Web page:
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Ed Halliwell on how his journey to enlightenment began with a cup of tea

PUBLISHED: 12:32 09 May 2017

Ed Halliwell near his home in Cuckfield (www.jimholden.co.uk)

Ed Halliwell near his home in Cuckfield (www.jimholden.co.uk)

Jim Holden www.jimholden.co.uk 07590 683036 01825 841157

As deputy editor of lads’ mag FHM, Ed Halliwell was working hard and playing harder. It was all great fun… until it wasn’t. Now a leading expert on mindfulness, Cuckfield-based Ed speaks to Jenny Mark-Bell

In his early 20s Ed Halliwell was living the Nineties dream. As deputy editor of the lads’ mag FHM he presided over a world of High Street Honeys and irreverent interviews. Britpop was in the ascendancy and hedonism was cool: there were lots of parties and a fair amount of excess.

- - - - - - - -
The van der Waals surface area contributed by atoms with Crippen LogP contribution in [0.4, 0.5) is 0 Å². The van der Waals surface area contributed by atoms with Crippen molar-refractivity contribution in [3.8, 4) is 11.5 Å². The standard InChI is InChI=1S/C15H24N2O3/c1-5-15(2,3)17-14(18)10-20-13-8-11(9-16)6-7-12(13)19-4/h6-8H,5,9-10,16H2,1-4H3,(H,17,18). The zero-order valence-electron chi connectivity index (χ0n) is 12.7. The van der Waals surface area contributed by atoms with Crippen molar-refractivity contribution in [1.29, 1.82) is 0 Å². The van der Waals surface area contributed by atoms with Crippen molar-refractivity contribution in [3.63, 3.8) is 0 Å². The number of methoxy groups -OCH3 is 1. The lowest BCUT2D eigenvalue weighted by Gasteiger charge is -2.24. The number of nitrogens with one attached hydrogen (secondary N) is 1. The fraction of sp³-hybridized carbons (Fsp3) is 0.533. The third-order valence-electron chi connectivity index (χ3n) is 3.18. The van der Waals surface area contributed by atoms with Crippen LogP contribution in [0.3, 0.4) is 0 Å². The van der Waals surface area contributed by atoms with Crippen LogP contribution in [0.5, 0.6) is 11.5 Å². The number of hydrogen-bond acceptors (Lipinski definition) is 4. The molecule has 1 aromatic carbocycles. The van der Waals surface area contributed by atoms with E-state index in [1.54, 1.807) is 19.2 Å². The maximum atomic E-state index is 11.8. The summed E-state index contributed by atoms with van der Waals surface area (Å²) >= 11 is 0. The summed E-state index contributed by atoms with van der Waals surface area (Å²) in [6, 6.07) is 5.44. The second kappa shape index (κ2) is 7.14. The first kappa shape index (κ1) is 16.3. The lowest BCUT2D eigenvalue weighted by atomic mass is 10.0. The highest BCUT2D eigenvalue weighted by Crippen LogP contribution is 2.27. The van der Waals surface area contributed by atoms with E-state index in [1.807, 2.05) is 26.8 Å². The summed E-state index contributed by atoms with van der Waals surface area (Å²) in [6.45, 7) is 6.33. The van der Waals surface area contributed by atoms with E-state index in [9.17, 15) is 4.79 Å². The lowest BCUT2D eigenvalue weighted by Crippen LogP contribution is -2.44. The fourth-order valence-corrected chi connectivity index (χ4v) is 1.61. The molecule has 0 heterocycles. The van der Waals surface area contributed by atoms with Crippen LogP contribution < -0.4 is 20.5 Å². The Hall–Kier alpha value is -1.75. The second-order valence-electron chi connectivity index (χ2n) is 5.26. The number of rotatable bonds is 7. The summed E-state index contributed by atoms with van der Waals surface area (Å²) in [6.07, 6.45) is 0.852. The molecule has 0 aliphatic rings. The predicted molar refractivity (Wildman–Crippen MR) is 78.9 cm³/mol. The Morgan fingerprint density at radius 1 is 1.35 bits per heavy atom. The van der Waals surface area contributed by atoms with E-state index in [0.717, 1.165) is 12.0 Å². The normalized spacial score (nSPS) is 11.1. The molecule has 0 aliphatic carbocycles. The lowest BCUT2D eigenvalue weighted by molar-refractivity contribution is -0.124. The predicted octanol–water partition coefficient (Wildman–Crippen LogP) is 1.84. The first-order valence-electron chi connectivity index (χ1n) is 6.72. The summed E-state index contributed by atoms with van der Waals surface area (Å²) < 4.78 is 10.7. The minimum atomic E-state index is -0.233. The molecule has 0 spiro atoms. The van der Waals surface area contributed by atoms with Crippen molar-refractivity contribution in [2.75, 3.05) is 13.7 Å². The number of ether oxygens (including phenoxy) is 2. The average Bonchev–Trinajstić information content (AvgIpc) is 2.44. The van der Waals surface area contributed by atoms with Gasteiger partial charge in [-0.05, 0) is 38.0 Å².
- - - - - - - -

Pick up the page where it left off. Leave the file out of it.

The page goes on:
But he was struggling. Ed had found himself in magazine publishing quite by accident: “I just followed where my automatic pilot was going. I was drawn to this world of pleasure and fun and excitement but I remember thinking there was always a niggling, nagging thought that I don’t really know how I got here and I don’t know where I’m going.

“My attempts at relationships didn’t work very well. My relationship with myself was non-existent and I found it very difficult to be still and on my own.”

Talking at his home in Cuckfield, where he moved with his wife and two sons seven years ago, 44-year-old Ed is a serene presence. He speaks eloquently, in well-mapped sentences and doesn’t falter or fall into verbal tics. Now a mindfulness teacher and author of three books on the subject, he is also a consultant for The Mindfulness Initiative and advises the Mindfulness All-Party Parliamentary Group.

But getting here wasn’t an easy journey. In his 20s Ed was attempting to mitigate a rising maelstrom of emotions by pushing it away – working and playing harder. “That worked for a while but it wasn’t very sustainable in the long run because that nagging sense of disquiet kept coming back.